Grow Sunflowers: Pretty and Practical!

July 20, 2017
Backyard Giant Sunflower

Love those big long lasting sunflowers! This was grown in the back yard and after the flower faded we ate the sunflower seeds. It is a “win-win” flower.

Midge West

The quintessential summer flower, sunflowers (Helianthus) are a truly native American plant and are honored as the state flower in both Kansas and Nebraska. There are about 70 species of sunflowers. Most are native to the Great Plains, Mexico, and Peru.

The Hopi Indians, who believed the sunflower warmed the earth and brought rain, carved wooden sunflowers as sacred objects to help enrich their harvests. They used the seeds for food, ground them into meal and flour, and used the oil for cooking, as a salve, to soften leather, and as a hair conditioner. The stems provided fiber for making cords and rope and the leaves were smoked like tobacco. They even bred a purple-seeded variety to use for dye.

Ethnobotanists think the sunflower may have predated other Mesoamerican crops such as corn, beans, and squash. Sunflower seeds and oil were important crops for the Incas in Peru who created images of the sunflower out of gold. The Spanish brought sunflowers back to Europe with them in the 16th century where they were viewed more as a curiosity than as a food plant. In Russia they recognized the importance of sunflowers as a major oilseed crop and by the 18th century they grew them in abundance.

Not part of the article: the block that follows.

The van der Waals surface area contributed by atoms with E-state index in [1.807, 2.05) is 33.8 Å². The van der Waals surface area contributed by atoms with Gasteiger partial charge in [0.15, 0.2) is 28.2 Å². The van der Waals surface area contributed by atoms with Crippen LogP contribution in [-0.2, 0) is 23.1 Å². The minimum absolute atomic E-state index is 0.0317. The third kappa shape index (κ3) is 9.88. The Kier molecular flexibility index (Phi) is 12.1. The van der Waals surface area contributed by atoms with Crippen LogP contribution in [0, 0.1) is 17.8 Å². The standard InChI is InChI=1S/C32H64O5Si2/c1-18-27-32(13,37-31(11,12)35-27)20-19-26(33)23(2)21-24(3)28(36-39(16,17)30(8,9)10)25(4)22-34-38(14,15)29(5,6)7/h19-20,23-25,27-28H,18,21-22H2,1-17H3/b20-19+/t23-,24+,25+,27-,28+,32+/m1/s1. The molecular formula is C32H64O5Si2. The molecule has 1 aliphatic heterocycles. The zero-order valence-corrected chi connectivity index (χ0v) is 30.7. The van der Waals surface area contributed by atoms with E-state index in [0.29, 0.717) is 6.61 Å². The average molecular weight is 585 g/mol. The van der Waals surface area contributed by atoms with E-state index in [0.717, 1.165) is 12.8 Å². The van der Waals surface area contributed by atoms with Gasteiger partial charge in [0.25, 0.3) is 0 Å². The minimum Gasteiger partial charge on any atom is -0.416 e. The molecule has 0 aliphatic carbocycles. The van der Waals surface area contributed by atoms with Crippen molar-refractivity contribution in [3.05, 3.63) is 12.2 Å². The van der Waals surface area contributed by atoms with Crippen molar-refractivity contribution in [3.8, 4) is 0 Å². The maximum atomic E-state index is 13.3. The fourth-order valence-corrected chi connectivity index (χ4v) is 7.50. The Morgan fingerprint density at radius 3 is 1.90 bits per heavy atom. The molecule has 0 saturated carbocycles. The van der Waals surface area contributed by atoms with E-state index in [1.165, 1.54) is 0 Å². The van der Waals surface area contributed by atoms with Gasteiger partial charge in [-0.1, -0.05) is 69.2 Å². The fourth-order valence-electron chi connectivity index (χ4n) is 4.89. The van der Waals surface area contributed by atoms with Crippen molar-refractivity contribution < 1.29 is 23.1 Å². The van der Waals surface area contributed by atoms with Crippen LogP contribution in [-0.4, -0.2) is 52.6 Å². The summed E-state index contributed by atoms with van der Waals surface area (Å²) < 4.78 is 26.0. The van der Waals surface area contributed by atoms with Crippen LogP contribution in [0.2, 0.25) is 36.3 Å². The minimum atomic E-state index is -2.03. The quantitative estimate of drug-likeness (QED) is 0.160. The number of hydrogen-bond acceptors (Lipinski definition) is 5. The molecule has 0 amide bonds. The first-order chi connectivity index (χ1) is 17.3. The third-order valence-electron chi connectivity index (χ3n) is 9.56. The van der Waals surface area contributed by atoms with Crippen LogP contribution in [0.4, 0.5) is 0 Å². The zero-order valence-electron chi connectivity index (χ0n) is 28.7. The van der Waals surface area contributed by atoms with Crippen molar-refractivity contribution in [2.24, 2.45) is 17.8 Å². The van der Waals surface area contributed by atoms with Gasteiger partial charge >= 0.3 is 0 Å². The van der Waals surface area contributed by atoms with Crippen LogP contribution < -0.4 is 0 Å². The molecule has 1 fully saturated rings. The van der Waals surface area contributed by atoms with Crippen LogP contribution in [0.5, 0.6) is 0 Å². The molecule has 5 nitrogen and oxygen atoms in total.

Pretty and Practical

Sunflowers continue to be an important oilseed crop worldwide. Many of them are used for birdseed but most are processed into vegetable oil. The green stalks are chopped like silage and used as cattle feed. The seeds and green foliage are favorite foods of many birds, mammals, insects, and butterflies.

Of course humans love the seeds too, when we can beat the birds to the harvest. The tasty seeds contain calcium, phosphorus, a wealth of vitamins, and unsaturated fatty acids. To collect them before the birds and other seed-loving critters, cover the ripening head with a loose-fitting paper bag. They are ready for harvest when the petals wilt, the seeds turn brown, and the backside of the flowerhead turns yellow. When the seeds are fully ripe, rub two flowerheads together to loosen the seeds. Be sure to leave a few heads in the garden for the birds.

Turn Turn Turn

One of the most interesting qualities of the sunflower is their heliotropism—they turn to face the sun as it travels across the sky. Many flowers have this tendency to move toward the sun but in sunflowers it is very pronounced, In the morning, when the plant is in bud, it faces east. During the day motor cells in the stem tilt the bud to follow the course of the sun across the sky so that it receives maximum sunlight. By evening it will be facing west. Overnight it goes back to the east awaiting the rising sun. Researchers have found that even if the buds are removed, the bare stem will still track the sun. Once the flowers have opened completely, they stop moving and face east.

Easy to grow, sunflowers are more popular now than ever. Open any seed catalog and you'll find two or three pages devoted exclusively to sunflowers. Along with the tried and true heirloom varieties there are lots of “new and improved” ones. They are available in a wide range of colors from white to black and sizes from 16 foot tall giants to 18 inch high dwarfs. Some grow as a single stem while others are multi-branching. There are even double-flowering ones with multiple petals. If you don't already grow sunflowers, put them on your list for next year.

Learn more on our Sunflower Growing Guide.

About This Blog

Get inspired by Robin Sweetser’s backyard gardening tips and tricks. Robin has been a contributor to The Old Farmer’s Almanac and the All-Seasons Garden Guide for many years. She and her partner Tom have a small greenhouse business and also sell plants, cut flowers, and vegetables at their local Farmer’s Market.